On the other hand, if your Dachshund was raised around cats before coming to live with you, or in previous years while living with you, they may think nothing of having them around.
Dachshunds are known for having very strong personalities. They are energetic, feisty, and highly curious.
However, every dog is unique.
If your dog is more relaxed and open to new situations, they may adjust better to living with a cat than a dog that struggles with nerves or anxiety.
How does your Dachshund react when you come across another animal while you’re out on a walk? Do they tense up, become worked up, or completely ignore it and keep moving?
Before you introduce your Dachshund to a cat, keenly observe how they react to cats, or other fast-moving animals, when out on walks.
This may give you an idea of what to expect when introducing your Dachshund and cats.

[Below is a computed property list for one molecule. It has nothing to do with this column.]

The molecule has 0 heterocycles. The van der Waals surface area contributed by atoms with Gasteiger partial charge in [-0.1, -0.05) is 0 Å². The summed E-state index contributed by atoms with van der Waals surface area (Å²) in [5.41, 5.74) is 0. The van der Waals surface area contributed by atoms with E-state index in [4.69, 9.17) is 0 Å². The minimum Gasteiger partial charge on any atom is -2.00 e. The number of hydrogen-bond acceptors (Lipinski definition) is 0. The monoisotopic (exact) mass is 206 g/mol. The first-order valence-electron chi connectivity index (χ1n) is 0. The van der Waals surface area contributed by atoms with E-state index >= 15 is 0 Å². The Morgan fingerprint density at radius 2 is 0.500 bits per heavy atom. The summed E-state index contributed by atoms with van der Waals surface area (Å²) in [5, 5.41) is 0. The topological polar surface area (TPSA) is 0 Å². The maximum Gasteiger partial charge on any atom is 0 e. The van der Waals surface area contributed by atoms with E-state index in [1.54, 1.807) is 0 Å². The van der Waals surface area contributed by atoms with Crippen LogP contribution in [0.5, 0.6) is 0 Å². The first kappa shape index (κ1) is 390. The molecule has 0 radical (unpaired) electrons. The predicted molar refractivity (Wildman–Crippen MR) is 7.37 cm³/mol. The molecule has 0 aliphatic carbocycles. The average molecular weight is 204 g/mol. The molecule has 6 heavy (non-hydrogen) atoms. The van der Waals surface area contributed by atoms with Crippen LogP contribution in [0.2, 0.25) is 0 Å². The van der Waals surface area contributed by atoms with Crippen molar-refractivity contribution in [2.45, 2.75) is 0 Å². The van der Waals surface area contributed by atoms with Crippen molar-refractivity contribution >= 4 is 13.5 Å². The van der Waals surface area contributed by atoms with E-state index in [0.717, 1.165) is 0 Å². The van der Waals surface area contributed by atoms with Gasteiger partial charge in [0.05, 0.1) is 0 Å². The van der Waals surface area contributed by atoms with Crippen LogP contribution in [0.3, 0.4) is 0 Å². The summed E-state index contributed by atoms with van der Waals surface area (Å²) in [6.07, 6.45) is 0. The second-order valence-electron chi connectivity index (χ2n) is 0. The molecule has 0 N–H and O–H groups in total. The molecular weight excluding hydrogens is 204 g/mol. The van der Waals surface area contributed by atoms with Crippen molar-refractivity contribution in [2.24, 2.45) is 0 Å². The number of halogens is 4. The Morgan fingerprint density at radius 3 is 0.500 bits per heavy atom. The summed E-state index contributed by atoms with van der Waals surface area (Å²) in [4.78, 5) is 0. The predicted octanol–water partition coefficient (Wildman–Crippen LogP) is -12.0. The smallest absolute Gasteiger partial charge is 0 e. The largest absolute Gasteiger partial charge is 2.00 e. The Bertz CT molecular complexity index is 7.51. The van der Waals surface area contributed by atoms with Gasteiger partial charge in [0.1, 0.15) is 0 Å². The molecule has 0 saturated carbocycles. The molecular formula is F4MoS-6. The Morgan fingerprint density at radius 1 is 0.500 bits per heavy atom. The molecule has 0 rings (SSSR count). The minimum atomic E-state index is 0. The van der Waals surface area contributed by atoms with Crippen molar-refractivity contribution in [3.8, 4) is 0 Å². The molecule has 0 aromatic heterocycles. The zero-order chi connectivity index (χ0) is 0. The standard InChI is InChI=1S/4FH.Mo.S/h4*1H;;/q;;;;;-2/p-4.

Situation surrounding the introduction
The situation in which you are introducing a dog to a cat can have a direct impact on their mindset going into the encounter.
For example, if you are bringing your Dachshund to a friend’s house that has cats, you are walking into the cats’ territory.
On the other hand, bringing a new cat into your home could cause some additional challenges as your dog tries to protect their territory. This will usually take more work and is the harder option.
If you are considering adopting a cat and your Dachshund has never met a cat before, you can help work up to this change in their life by first introducing your dog to a cat outside the home.
If you have friends or family with a cat that is tolerant of dogs and knows how to stay out of their way if needed, you can ask if they would help you with this process.
Introducing Dachshunds to Cats Safely
The process of introducing a Dachshund to a cat should be done gradually, giving both your Dachshund and the cat time to adjust to one another without feeling as though they are being put in a dangerous or overly stressful situation.
This will also give you more control over the interactions between your Dachshund and the cat, allowing you to keep everyone safe.
It’s important to not rush the introduction between your cat and dog.